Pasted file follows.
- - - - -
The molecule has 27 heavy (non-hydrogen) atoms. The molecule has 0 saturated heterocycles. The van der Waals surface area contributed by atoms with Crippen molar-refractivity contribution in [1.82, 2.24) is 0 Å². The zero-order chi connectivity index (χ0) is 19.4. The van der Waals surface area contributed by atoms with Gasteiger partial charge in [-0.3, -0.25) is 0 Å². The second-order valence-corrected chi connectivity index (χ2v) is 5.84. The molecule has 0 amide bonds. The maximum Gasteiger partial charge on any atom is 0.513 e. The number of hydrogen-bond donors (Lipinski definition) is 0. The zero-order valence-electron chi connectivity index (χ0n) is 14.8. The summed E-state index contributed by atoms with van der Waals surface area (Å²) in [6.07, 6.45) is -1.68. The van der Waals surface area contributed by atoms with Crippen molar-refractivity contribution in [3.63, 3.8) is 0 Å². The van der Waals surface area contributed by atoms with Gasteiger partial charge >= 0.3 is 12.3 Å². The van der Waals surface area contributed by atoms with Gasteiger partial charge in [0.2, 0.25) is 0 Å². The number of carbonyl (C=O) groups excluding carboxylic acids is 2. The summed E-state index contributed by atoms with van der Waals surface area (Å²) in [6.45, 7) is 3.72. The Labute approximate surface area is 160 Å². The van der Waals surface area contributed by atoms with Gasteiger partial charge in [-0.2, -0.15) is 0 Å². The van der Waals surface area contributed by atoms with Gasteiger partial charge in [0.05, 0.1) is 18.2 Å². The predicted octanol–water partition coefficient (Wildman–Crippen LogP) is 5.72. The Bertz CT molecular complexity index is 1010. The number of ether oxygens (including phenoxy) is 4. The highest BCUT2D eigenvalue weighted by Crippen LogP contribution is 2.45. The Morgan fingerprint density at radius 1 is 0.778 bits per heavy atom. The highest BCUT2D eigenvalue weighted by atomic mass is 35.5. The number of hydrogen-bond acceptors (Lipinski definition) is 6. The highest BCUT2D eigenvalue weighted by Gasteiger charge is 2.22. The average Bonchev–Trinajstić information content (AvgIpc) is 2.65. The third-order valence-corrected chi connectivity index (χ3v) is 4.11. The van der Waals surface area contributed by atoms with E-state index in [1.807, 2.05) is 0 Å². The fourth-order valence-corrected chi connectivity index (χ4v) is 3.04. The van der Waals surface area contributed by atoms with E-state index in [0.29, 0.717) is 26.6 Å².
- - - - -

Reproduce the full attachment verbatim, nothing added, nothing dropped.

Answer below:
The molecule has 27 heavy (non-hydrogen) atoms. The molecule has 0 saturated heterocycles. The van der Waals surface area contributed by atoms with Crippen molar-refractivity contribution in [1.82, 2.24) is 0 Å². The zero-order chi connectivity index (χ0) is 19.4. The van der Waals surface area contributed by atoms with Gasteiger partial charge in [-0.3, -0.25) is 0 Å². The second-order valence-corrected chi connectivity index (χ2v) is 5.84. The molecule has 0 amide bonds. The maximum Gasteiger partial charge on any atom is 0.513 e. The number of hydrogen-bond donors (Lipinski definition) is 0. The zero-order valence-electron chi connectivity index (χ0n) is 14.8. The summed E-state index contributed by atoms with van der Waals surface area (Å²) in [6.07, 6.45) is -1.68. The van der Waals surface area contributed by atoms with Crippen molar-refractivity contribution in [3.63, 3.8) is 0 Å². The van der Waals surface area contributed by atoms with Gasteiger partial charge >= 0.3 is 12.3 Å². The van der Waals surface area contributed by atoms with Gasteiger partial charge in [0.2, 0.25) is 0 Å². The number of carbonyl (C=O) groups excluding carboxylic acids is 2. The summed E-state index contributed by atoms with van der Waals surface area (Å²) in [6.45, 7) is 3.72. The Labute approximate surface area is 160 Å². The van der Waals surface area contributed by atoms with Gasteiger partial charge in [-0.2, -0.15) is 0 Å². The van der Waals surface area contributed by atoms with Gasteiger partial charge in [0.05, 0.1) is 18.2 Å². The predicted octanol–water partition coefficient (Wildman–Crippen LogP) is 5.72. The Bertz CT molecular complexity index is 1010. The number of ether oxygens (including phenoxy) is 4. The highest BCUT2D eigenvalue weighted by Crippen LogP contribution is 2.45. The Morgan fingerprint density at radius 1 is 0.778 bits per heavy atom. The highest BCUT2D eigenvalue weighted by atomic mass is 35.5. The number of hydrogen-bond acceptors (Lipinski definition) is 6. The highest BCUT2D eigenvalue weighted by Gasteiger charge is 2.22. The average Bonchev–Trinajstić information content (AvgIpc) is 2.65. The third-order valence-corrected chi connectivity index (χ3v) is 4.11. The van der Waals surface area contributed by atoms with E-state index in [1.807, 2.05) is 0 Å². The fourth-order valence-corrected chi connectivity index (χ4v) is 3.04. The van der Waals surface area contributed by atoms with E-state index in [0.29, 0.717) is 26.6 Å².